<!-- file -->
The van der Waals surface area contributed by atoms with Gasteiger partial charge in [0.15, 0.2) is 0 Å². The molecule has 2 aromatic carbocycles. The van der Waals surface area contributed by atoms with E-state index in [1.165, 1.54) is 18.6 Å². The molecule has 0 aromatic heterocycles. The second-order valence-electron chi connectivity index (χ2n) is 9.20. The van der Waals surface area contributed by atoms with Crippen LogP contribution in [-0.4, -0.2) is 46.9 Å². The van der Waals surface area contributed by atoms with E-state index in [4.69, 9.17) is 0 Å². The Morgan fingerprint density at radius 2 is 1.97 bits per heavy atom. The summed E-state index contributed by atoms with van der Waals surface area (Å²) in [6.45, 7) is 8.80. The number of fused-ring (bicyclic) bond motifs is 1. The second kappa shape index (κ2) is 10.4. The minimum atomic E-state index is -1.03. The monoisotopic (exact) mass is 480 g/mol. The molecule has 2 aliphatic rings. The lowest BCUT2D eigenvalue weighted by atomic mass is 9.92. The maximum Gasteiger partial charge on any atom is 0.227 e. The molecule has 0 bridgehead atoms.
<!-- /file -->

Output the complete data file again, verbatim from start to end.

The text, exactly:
The van der Waals surface area contributed by atoms with Gasteiger partial charge in [0.15, 0.2) is 0 Å². The molecule has 2 aromatic carbocycles. The van der Waals surface area contributed by atoms with E-state index in [1.165, 1.54) is 18.6 Å². The molecule has 0 aromatic heterocycles. The second-order valence-electron chi connectivity index (χ2n) is 9.20. The van der Waals surface area contributed by atoms with Crippen LogP contribution in [-0.4, -0.2) is 46.9 Å². The van der Waals surface area contributed by atoms with E-state index in [4.69, 9.17) is 0 Å². The Morgan fingerprint density at radius 2 is 1.97 bits per heavy atom. The summed E-state index contributed by atoms with van der Waals surface area (Å²) in [6.45, 7) is 8.80. The number of fused-ring (bicyclic) bond motifs is 1. The second kappa shape index (κ2) is 10.4. The minimum atomic E-state index is -1.03. The monoisotopic (exact) mass is 480 g/mol. The molecule has 2 aliphatic rings. The lowest BCUT2D eigenvalue weighted by atomic mass is 9.92. The maximum Gasteiger partial charge on any atom is 0.227 e. The molecule has 0 bridgehead atoms.